Field Stories

MobileMonday: mobile apps capture the market in Africa

“There is tremendous growth in SMS-based apps in countries like Kenya and Tanzania,” explains Anthony Kigombola of the MobileMonday team in Dar es Salaam, Tanzania, the worldwide community of mobile visionaries and developers. The Tanzanian MoMo chapter will host one of its legendary meetings at this year’s eLearning Africa.

In Dar es Salaam, about 70-80 young ICT entrepreneurs meet every first Monday of the month to talk about their ideas, new projects and trends on global markets. They are part of a global open community – MobileMonday – which brings together industry visionaries, developers and influential individuals with the aim of fostering cooperation and cross-border business development through virtual and live networking events.

According to Anthony Kigombola, lecturer at the College of ICT, University of Dar es Salaam and ICT consultant with iFocus Solutions (T) Ltd, DataVision International, telecommunication in Africa is characterised by low internet penetration and a large mobile customer base which uses basic services such as Voice, USSD (Unstructured Supplementary Service Data) and SMS. Most of the applications are SMS-based and there is tremendous growth in SMS-based apps in countries like Kenya and Tanzania. And most of them are actually developed in Africa. In Tanzania, for example, there is a growing community of mobile apps developers. The Ministry of ICT and Commission for Science and Technology COSTECH plays a role in supporting mobile apps developers in Tanzania for example through incubation programmes and consultancy on copy rights and Intellectual Property Rights (IPR).

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At eLearning Africa, the theme for the open MoMo meeting is “Innovative use of mobile technologies for learning”. “We are expecting to attract experts in mlearning from both Tanzania and abroad, and we will also get developers of mlearning apps to demonstrate their apps,” says Kigombola.

Anyone wishing to take part in the meeting should register early, as places are limited. More information can be found at


There is a range of applications which are designed to extend the services of money transfer apps (M-Pesa) for paying electricity, water and cable TV bills and other SMS-based applications such as job vacancy alerts. All over Africa, mobile technologies are widely used for money transfers, health services and location mapping. SMS4life in Tanzania and Ushahidi in Kenya are two of the most popular examples.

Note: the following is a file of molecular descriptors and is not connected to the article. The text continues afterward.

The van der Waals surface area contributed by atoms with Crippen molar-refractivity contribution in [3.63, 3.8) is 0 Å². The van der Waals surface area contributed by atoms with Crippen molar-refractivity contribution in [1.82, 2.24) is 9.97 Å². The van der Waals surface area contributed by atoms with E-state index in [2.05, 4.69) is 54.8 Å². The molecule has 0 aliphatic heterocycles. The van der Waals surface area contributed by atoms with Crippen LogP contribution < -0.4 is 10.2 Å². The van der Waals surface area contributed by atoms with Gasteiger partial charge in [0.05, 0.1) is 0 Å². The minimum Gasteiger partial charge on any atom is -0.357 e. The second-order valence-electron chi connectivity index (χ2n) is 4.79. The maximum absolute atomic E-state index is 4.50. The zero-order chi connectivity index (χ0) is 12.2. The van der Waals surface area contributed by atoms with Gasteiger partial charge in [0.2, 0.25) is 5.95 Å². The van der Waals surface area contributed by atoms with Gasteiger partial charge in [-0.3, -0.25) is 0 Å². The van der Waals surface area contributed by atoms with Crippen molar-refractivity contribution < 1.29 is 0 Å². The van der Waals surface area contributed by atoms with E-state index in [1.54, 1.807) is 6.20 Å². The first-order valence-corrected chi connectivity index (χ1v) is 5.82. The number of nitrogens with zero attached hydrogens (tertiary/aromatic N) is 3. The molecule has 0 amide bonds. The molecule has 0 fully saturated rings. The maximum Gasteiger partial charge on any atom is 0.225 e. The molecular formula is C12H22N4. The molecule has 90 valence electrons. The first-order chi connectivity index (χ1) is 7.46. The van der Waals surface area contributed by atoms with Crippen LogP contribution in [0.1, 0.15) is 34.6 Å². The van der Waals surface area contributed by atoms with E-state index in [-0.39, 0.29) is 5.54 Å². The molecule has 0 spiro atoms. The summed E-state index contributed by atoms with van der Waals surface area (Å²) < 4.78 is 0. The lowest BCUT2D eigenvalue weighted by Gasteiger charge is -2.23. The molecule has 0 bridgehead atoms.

The MoMo network

MoMo chapters are active in more than 107 cities worldwide and continue to launch new locations monthly. In 2007, the number of groups swelled to over fifty and new groups are being launched all the time. Since the summer of 2006, over 60 locations have already seen successful launches. In 2010, there were launches in various African countries, Pakistan, Sri Lanka and Palestine.

The remarkable MoMo phenomenon began almost by accident in Helsinki, Finland, during the chilly autumn of 2000. Vesa-Matti ‘Vesku’ Paananen, a well-known Finnish mobile visionary, invited more than fifty mobile innovators to an Irish pub for an informal get-together and perhaps a warming drink. The only suitable time was Monday evening.

After meeting many new faces and discussing the latest developments in mobility, the group decided to continue meeting on the first Monday of each month – and MoMo was born. Tokyo and Silicon Valley were the first groups to be established outside Finland in the autumn of 2004.

How MoMo works

Unlike technical bodies or regulatory taskforces, MoMo is focused more on private and social entrepreneurship in the mobile ecosystem, and helps start-ups air their concerns and find partners with the larger private sector and government agencies in the mobile space.

The overall aim is to grow the entire mobile ecosystem in the country, bring value to national industry players and individual citizens, and provide local start-ups with global opportunities.

The MoMo concept is a kind of ‘open source forum’, a counter-force to other existing organisations. Most industry associations drive very important industry initiatives, but their challenge lies in integrating those initiatives with the community beyond their member representatives. Individuals participating in our events and discussion groups do so because of their personal interest and not because it is their duty as a company representative. Which is why the meetings are more informal, fun, and also valuable on a personal level.

More about MoMo Dar es Salaam

Mobile Monday global website

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